17-year-old Scott Firth is looking forward to playing for Stephen Hart in front of family and friends for the Wanderers.
HFX Wanderers FC are pleased to announce Scott Firth as the first Halifax-born player to sign for the club.
Firth is making history as the first hometown player to join the Wanderers, who are building a team for the new Canadian Premier League.
“It’s a great feeling especially being local,” smiled Firth. The fact I grew up here, to be playing in front of faces I know and see on a daily basis is something to dream of.”
Still in Grade 12 at high school in Fall River, the 17-year-old is signing for the club as another young Canadian player the new league is designed for.
Composed with tactical understanding
After making club nationals with local team Suburban FC three times — in addition to three first place finishes at the Atlantic championship for the Nova Scotia provincial team — he’s a player Wanderers coach Stephen Hart has monitored for some time.
“He shows good tactical understanding, technically he is growing day to day and his attitude on and off the field is excellent,” said Hart. “He has shown good composure, his passing accuracy and range is statistically impressive. He has the physical capacity to work from box-to-box.”
Hart has watched Firth up close a number of times, first during guest coaching appearances for provincial programs, and also while keeping tabs on him when playing for Suburban FC.
“He is a young player but this is his chance. This league is about finding that potential talent and providing the opportunity where their game can grow,” Hart said, pointing out his assistant coach Michael Hunter deserves a lot of credit for initially bringing Firth to his attention.
While still working in Trinidad and Tobago, where he was national team coach, Hart recalls getting a video of a player Hunter wanted him to see.
“It turned out to be Scott Firth,” said Hart, acknowledging Hunter’s eye for young players with potential.
The Wanderers coach is also well aligned with the league’s roster rule, requiring a combined 1,000 minutes during the season for players under the age of 21.
“The intention is to ensure young players are not only immersed in the daily training but also allowed to play in a competitive professional environment,” said Hart.
It’s happening at the perfect time for Firth, who has dreamed of playing at the professional level since falling in love with the game as a five-year-old playing for Scotia FC.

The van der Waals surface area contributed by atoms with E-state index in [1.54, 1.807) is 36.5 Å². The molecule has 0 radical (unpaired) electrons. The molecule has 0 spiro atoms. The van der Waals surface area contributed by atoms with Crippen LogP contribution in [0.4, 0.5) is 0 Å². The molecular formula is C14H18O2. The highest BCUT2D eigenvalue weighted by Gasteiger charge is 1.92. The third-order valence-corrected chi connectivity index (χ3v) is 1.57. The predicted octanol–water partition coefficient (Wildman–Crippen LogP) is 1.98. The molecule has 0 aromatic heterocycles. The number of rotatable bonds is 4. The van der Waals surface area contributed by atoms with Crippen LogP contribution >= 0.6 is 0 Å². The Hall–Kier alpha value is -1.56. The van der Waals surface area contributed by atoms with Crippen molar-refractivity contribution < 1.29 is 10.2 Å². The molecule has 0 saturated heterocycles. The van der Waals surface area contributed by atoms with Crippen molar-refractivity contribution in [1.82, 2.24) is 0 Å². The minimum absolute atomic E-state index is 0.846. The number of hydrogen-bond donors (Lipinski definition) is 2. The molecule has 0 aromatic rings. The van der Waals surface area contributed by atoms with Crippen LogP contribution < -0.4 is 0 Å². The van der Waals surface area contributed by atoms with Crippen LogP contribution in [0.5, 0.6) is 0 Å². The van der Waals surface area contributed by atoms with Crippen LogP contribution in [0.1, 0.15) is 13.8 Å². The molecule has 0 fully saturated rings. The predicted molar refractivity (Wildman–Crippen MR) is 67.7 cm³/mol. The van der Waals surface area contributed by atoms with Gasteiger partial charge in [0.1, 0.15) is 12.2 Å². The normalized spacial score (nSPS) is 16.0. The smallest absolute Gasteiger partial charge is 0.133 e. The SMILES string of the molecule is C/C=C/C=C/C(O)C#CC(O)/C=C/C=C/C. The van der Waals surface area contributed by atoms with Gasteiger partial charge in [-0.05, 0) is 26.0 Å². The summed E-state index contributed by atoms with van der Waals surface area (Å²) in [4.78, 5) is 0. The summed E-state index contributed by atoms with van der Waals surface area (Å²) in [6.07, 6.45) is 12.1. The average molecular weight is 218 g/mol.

With no national league to aspire to during his childhood, he thought he might have to move away to achieve that, until the new Canadian Premier League came along.
“It’s very exciting, as soon as I heard about the league I knew it was a chance, it’s a new pathway to the top that helps a lot of people to achieve their full potential and get noticed,” Firth said.
He got his first taste at playing against elite level opposition when he was chosen to play for the Wanderers Atlantic Selects team last summer against Fortuna Düsseldorf.
“The crowd and the atmosphere was amazing,” he said, “The Wanderers grounds is amazing, I can’t wait.”
The teenager describes himself as a holding midfield player with the vision to pick a pass and keep possession for his team.
One of the hottest young local prospects in Nova Scotia, Firth has been attracting attention from professional clubs since the age of 14.
That’s when he went for an evaluation in Lisbon with Sporting Club Portugal before landing a one week trial with Benfica’s academy the following year.
As a 16-year-old the young midfielder forced his way into Nova Scotia’s U-18 Canada Games squad in Winnipeg in 2017.
He was also involved in the Vancouver Whitecaps local residency program here in Nova Scotia, prior to earning trials with Toronto FC’s U-20 team last year.
His character helped him win the Nova Scotia performance youth player of the year, at the most recent Soccer Nova Scotia night of excellence awards.
‘It is possible to make it here in Nova Scotia’
While other teams have shown interest in his progress, Firth has always dreamed about playing in his hometown of Halifax.
“Most of my family lives around here, so they’ll probably make it out to most games. It’ll be awesome being able to play in front of them,” he said, adding he doesn’t feel pressure being the first local Wanderers player, but more a sense of excitement.
However, the fact he is a local player is not the reason Stephen Hart is signing him.
The Wanderers head coach says Firth has got his chance on merit, as an up-and-coming talent who is “one for the future,” but admits it’s an added bonus that the fans now have one of their own to cheer.
“To date he is our only local signing and this should prove popular with the fan base,” Hart said.
Firth is hoping he’s the first of a number of local players to follow the new pathway from club soccer into the new Canadian Premier League.
“It means a lot because not just being local but a role model to other young players to see it is possible to make it here in Nova Scotia,” he said.
The Firth signing takes the Wanderers confirmed number of players to nine as Stephen Hart’s squad continues to take shape with the new league kicking off in April.
The Wanderers want to congratulate Scott and wish him every success with our team.